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ND makes the grade in a national report evaluating public school support; SCOTUS justices express free speech concerns about GOP-backed social media laws; NH "kids on campus" program boosts retention; proposed law bans hemp sales to Hoosiers younger than 21.

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The Supreme Court hears arguments on whether social media can restrict content. Biden advisors point to anti-democracy speeches at CPAC, and the President heads to the US-Mexico border appealing to voters on immigration and border issues.

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David meets Goliath in Idaho pesticide conflict, to win over Gen Z voters, candidates are encouraged to support renewable energy and rural America needs help from Congress to continue affordable internet programs.

Report: Corporate Consolidation Seen as Major Driver of Inflation

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Friday, June 24, 2022   

Seven in 10 Americans view inflation as the most pressing issue facing the nation right now, and in Maine, a new report seeks to explore the causes, and what can be done to bring costs down.

James Myall, economic policy analyst at the Maine Center for Economic Policy and the report's co-author, said a variety of factors have come into play. He explained it is partly about supply and demand, and how they have shifted throughout the pandemic, creating bottlenecks. He noted the Russian invasion of Ukraine also plays a role, especially in food and energy costs.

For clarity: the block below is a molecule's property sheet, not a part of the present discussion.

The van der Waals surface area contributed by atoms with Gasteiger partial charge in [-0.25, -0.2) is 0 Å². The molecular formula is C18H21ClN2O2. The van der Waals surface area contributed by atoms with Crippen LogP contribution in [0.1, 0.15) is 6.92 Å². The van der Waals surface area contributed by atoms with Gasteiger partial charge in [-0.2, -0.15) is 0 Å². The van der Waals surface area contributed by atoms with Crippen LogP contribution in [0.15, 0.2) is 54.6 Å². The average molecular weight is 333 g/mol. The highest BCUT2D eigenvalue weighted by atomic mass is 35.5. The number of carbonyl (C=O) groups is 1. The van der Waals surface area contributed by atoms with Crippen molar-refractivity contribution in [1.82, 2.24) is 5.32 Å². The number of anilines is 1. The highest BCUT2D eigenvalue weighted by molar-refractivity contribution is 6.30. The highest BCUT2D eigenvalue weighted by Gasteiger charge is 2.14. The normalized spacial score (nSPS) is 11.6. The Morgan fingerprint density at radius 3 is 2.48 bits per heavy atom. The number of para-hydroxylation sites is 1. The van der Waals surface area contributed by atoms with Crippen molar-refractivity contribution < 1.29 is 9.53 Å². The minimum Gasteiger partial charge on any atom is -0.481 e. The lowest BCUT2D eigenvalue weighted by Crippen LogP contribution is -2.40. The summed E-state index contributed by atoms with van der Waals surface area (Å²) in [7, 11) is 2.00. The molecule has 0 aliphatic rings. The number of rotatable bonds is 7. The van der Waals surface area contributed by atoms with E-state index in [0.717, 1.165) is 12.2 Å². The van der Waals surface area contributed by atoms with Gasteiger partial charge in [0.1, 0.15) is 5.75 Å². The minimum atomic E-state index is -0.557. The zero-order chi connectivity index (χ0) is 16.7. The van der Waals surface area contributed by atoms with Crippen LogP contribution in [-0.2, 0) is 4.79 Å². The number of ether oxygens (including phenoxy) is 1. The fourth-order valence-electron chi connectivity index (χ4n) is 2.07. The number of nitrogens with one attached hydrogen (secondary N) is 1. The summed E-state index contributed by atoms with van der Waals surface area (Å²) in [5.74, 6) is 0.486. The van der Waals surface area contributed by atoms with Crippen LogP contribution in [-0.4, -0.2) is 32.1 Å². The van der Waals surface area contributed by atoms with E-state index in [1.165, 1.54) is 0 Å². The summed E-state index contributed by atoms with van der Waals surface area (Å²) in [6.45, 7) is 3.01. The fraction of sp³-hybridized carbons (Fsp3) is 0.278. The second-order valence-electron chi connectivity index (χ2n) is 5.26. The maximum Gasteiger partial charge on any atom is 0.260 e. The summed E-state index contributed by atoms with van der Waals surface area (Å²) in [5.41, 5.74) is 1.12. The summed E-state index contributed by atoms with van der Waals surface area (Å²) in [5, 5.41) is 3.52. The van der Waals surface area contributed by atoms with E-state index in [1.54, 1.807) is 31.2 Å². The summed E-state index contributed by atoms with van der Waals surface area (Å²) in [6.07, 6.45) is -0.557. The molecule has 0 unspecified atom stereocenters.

Myall contended one driver of inflation Maine lawmakers could do something about is the issue of corporate consolidation.

"It's one of the things that lawmakers in Augusta can actually address," Myall asserted. "They can't do very much to address sort of some of these supply chain issues. But there are things they can do to limit the power of corporations to be able to set prices beyond rising costs."

The report showed prices for food, energy and other basic goods have increased as much as 16% in the last year, and corporate profits accounted for more than half of each dollar increase in prices. In the 40 years prior, corporate profits made up about 11% of price hikes.

Myall added wage increases have made a difference for some families in their ability to handle inflation, especially those in the restaurant and hotel industries in the face of worker shortages. But he pointed out wages have not kept pace with inflation, so they are not major drivers of it now.

"On average, we're seeing that wages have not increased as fast as inflation or have not kept pace," Myall stressed. "One of the things that's made it particularly tough for a lot of workers is that, even where folks have got pay raises, those have not been as much as the prices have been rising."

Myall emphasized prices have increased the most in the sectors where corporations have the most power. For instance, four firms control more than half of the meat-processing industry, and meat prices have skyrocketed.

The report includes recommendations for lawmakers, from new approaches to antitrust laws and addressing price gouging, to implementing a windfall tax and robust safety-net programs.


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